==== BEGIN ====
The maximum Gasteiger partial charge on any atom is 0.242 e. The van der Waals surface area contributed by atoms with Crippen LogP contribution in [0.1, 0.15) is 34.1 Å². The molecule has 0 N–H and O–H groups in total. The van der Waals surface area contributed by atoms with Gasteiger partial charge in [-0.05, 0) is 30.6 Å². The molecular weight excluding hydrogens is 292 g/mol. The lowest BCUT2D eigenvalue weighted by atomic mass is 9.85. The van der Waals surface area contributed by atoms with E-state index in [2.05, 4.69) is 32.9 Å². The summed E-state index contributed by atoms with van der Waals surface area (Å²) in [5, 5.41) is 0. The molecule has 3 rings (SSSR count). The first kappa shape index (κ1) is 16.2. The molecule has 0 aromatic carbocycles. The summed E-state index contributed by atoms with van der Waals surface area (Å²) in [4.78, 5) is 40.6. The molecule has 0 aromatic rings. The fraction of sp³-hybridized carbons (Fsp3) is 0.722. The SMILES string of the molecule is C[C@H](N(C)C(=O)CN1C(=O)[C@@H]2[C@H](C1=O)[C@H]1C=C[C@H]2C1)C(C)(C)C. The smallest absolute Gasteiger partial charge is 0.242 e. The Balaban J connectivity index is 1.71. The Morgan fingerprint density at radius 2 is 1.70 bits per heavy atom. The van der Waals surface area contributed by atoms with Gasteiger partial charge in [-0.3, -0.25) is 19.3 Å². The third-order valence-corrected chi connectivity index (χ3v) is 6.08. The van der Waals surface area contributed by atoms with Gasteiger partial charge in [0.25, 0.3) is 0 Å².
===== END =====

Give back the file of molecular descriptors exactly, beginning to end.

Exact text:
The maximum Gasteiger partial charge on any atom is 0.242 e. The van der Waals surface area contributed by atoms with Crippen LogP contribution in [0.1, 0.15) is 34.1 Å². The molecule has 0 N–H and O–H groups in total. The van der Waals surface area contributed by atoms with Gasteiger partial charge in [-0.05, 0) is 30.6 Å². The molecular weight excluding hydrogens is 292 g/mol. The lowest BCUT2D eigenvalue weighted by atomic mass is 9.85. The van der Waals surface area contributed by atoms with E-state index in [2.05, 4.69) is 32.9 Å². The summed E-state index contributed by atoms with van der Waals surface area (Å²) in [5, 5.41) is 0. The molecule has 3 rings (SSSR count). The first kappa shape index (κ1) is 16.2. The molecule has 0 aromatic carbocycles. The summed E-state index contributed by atoms with van der Waals surface area (Å²) in [4.78, 5) is 40.6. The molecule has 0 aromatic rings. The fraction of sp³-hybridized carbons (Fsp3) is 0.722. The SMILES string of the molecule is C[C@H](N(C)C(=O)CN1C(=O)[C@@H]2[C@H](C1=O)[C@H]1C=C[C@H]2C1)C(C)(C)C. The smallest absolute Gasteiger partial charge is 0.242 e. The Balaban J connectivity index is 1.71. The Morgan fingerprint density at radius 2 is 1.70 bits per heavy atom. The van der Waals surface area contributed by atoms with Gasteiger partial charge in [-0.3, -0.25) is 19.3 Å². The third-order valence-corrected chi connectivity index (χ3v) is 6.08. The van der Waals surface area contributed by atoms with Gasteiger partial charge in [0.25, 0.3) is 0 Å².